Nutritionists and food information experts think half of the Western population is crazy. That's how many take nutritional supplements according to recent surveys. And all for nothing. Worse still, supplements only make you more unhealthy, say scientists and information providers.
According to an American study that was recently published in the American Journal of Clinical Nutrition, the value of nutritional supplements is questionable. In the study, researchers followed 78,000 people aged between 50 and 76 for a period of 5 years. The researchers had information on the subjects' supplements use over the previous 10 years and assessed whether supplements reduced mortality or increased it.
The table below shows the effect of a number of separate vitamins on mortality. None of the trends shown is statistically significant, although nearly all vitamins appear to lower the chance of mortality. Highest score goes to the odious beta-carotene. [If you smoke or work with asbestos, you're still better off avoiding this supplement.]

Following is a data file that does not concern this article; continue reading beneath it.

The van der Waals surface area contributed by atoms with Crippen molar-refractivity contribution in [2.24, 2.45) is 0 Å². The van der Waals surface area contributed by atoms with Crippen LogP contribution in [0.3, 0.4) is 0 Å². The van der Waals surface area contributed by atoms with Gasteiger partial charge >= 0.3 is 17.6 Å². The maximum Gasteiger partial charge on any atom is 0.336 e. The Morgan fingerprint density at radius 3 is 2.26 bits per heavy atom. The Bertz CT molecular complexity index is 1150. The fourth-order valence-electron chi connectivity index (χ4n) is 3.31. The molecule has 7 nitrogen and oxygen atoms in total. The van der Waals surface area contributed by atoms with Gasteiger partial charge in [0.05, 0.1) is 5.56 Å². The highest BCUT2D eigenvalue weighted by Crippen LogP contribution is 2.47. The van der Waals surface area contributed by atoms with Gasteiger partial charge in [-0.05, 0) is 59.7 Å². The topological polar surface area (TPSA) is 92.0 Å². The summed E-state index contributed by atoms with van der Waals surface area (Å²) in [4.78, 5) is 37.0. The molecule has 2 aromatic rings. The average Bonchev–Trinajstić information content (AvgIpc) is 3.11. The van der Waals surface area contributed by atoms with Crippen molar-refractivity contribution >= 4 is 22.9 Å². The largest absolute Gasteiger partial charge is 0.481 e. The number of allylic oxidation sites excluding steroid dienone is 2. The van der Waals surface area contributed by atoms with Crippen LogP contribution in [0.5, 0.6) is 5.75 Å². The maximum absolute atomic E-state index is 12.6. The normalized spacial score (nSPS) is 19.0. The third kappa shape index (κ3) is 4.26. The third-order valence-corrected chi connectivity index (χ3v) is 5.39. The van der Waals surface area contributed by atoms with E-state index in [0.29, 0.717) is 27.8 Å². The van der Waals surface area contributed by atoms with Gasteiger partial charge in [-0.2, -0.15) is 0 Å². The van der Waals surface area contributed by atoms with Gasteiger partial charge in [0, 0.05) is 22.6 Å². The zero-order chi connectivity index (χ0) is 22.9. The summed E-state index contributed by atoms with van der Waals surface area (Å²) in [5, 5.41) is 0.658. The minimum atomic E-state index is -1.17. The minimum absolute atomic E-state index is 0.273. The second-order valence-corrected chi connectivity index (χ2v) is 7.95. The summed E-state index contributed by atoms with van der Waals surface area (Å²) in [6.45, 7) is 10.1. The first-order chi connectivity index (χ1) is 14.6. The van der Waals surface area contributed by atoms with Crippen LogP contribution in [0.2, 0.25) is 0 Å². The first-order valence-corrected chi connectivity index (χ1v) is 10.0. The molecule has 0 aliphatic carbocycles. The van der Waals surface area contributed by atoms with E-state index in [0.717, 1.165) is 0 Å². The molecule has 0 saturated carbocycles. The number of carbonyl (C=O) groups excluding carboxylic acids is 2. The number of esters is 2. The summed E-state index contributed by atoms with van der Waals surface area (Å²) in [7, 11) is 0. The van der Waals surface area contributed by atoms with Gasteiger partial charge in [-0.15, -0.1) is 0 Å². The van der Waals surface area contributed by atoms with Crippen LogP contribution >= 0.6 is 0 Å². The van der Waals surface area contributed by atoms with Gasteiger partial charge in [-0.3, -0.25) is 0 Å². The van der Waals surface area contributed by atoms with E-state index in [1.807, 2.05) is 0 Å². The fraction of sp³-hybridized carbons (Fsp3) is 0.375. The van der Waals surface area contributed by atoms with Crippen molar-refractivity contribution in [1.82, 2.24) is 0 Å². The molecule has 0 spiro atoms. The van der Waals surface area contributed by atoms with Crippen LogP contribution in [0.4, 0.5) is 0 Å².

When it comes to the minerals, magnesium scores best. For the minerals there is no statistically significant trend to be seen either, although once again all seem to reduce mortality.
There are stronger causal relationships in the non-vitamin/non-mineral supplements category. Glucosamine and chondroitin reduce mortality significantly. Fish oil lowers mortality by an almost significant amount, and ginkgo is not far off a statistically significant effect too. That the researchers actually managed to find something approaching a relationship for ginkgo is pretty miraculous: there are ridiculous amounts of under-dosed ginkgo supplements on the market.
The researchers come up with a theory, based on a literature search, on the possible mechanism behind the life-extending effect of glucosamine and chondroitin. Studies suggest that glucosamine and chondroitin protect the blood vessels and reduce the chance of developing lung and bowel cancer.